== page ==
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Pros & Cons of Offering Employee Education Benefits

written by: •edited by: Michele McDonough•updated: 9/15/2010

One of the biggest extras you can offer to employees is education benefits. Before you decide to make this leap, do you know the pros and cons of offering education benefits to your employees? If not, Jean Scheid, an HR expert discusses both.

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    One thing job seekers search for when looking for a job is the chance for employee education benefits to add to their in-process degrees or just for higher learning purposes. This can be a great benefit to the employee and also a useful recruiting tool, but there are advantages and disadvantages to offering employee education benefits.

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    The Pros of Education Benefits

    Employee Education Benefits If your HR department is working on creating a benefit to offer employees to further their education, there are great pros to this benefit, including:

    • Skills Needed – If you have an employee who just needs a little skill help, offering an educational benefit can give that employee the skills they require for the job while they earn or continue to earn their degree.
    • Seminar Training – Some seminar training also offers continuing education credits (CECs) that can also help the employee as far as sales techniques, customer service practices, and even supervisory seminars. All of these can turn a supervisory or sales employee into a better employee and often at less cost than normal college or university credits.
    • Tax Breaks – According to the Internal Revenue Service (IRS), employers who have an employee education assistance program in place, can offer up to $5,250 per year, per employee and deduct that as a business expense.
    • Employee Responsibility – On the other side of that coin, if you do provide employee education benefits and spend over $5,250 on any employee, they are required to pay the tax on this benefit; not you as the employer, however, you will have to include the non-taxed benefit on their W-2 wage statement.
    • Governing Rules – Most employers who set up an employee education assistance program stipulate the employee must maintain a certain grade point average (GPA) in order to continue with employer paid tuition. If they fall below the required GPA, you can cease assistance.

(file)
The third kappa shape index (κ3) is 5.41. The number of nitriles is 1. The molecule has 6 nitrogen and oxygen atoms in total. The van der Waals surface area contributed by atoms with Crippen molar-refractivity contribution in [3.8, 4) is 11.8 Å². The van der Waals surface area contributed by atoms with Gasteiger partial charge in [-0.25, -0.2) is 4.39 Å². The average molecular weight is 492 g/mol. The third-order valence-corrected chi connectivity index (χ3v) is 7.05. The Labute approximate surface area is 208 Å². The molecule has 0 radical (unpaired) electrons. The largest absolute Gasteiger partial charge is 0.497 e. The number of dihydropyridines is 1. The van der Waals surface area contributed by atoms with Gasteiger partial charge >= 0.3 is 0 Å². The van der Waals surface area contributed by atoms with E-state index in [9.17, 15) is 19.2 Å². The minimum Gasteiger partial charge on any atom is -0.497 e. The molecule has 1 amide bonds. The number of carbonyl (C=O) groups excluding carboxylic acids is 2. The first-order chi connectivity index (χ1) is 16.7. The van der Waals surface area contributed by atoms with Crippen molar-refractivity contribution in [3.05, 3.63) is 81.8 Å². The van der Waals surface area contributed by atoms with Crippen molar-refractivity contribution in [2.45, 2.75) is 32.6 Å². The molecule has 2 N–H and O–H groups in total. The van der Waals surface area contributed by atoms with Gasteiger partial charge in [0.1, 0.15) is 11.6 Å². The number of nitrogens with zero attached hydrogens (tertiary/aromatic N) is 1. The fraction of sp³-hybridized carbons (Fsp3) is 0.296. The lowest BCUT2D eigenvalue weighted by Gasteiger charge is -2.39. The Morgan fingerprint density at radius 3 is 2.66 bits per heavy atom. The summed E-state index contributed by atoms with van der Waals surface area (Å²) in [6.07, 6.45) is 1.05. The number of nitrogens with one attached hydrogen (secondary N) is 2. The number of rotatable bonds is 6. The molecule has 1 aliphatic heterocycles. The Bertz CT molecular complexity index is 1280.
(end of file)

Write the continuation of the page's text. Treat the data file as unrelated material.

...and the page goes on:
Along with the advantage of offering employee education benefits, there are also some disadvantages.

    Image Credit: http://www.morguefile.com/archive/display/648883

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    The Cons of Education Benefits

    IRS Logo Wikimedia Commons Beyond your own requirements, the IRS also sets limits on what can and can’t be included as an educational benefit. Here are some of the disadvantages to offering employee continuing education benefits.

    • IRS Rules – The IRS Publication 15-B, the Employer’s Tax Guide to Fringe Benefits, has definite rules on how and what is considered an “educational fringe benefit." Seminar training may not qualify and items such as tools, meals, room or board are not eligible under the tax guideline. In addition, employers who set up employee educational benefit programs must offer them to all employees, not just supervisory employees.
    • Lost Employees – Some employees may reap the rewards of your generosity and then move on to another company. One ideas is to state in your education benefit program how long the employee must remain with your company if they enroll in the program. Stating the employee remains, however, can also be a con as you are now entering the world of the employee contract that often throws the at will clause of out of the equation, making it hard for you to terminate the employee without good cause.
    • Employee Expenses – Due to the IRS rules, if an employee does incur meal or traveling expenses (that are not covered under an employee education assistance program), that means the employee must pay for those items out of pocket. This can also include tools or lab fees and as an employer, you are not allowed to offer cash to the employee for these expenses. Some employees may feel since they can’t afford the add-ons to skip the program.
    • Employee Tax Obligations – If you decide to offer more than the IRS allowed $5,250, which you can, then the employee is responsible for paying taxes on that anything above that amount. There is really no way around this tax either as all amounts over the limit must be reported on the employee’s W-2 wage statement.
    • Plan Monitoring – Because there are rules that come from the IRS, if you decide to set up an employee education benefit program, you will most likely have to put someone in charge to monitor the plan to ensure equality and regulation requirements.

    Offering employee education benefit programs can be rewarding for both the employer and employee. If you decide to begin this type of assistance, check with your tax professional on how to set up the plan to ensure you are following all the rules or regulations required by the IRS.

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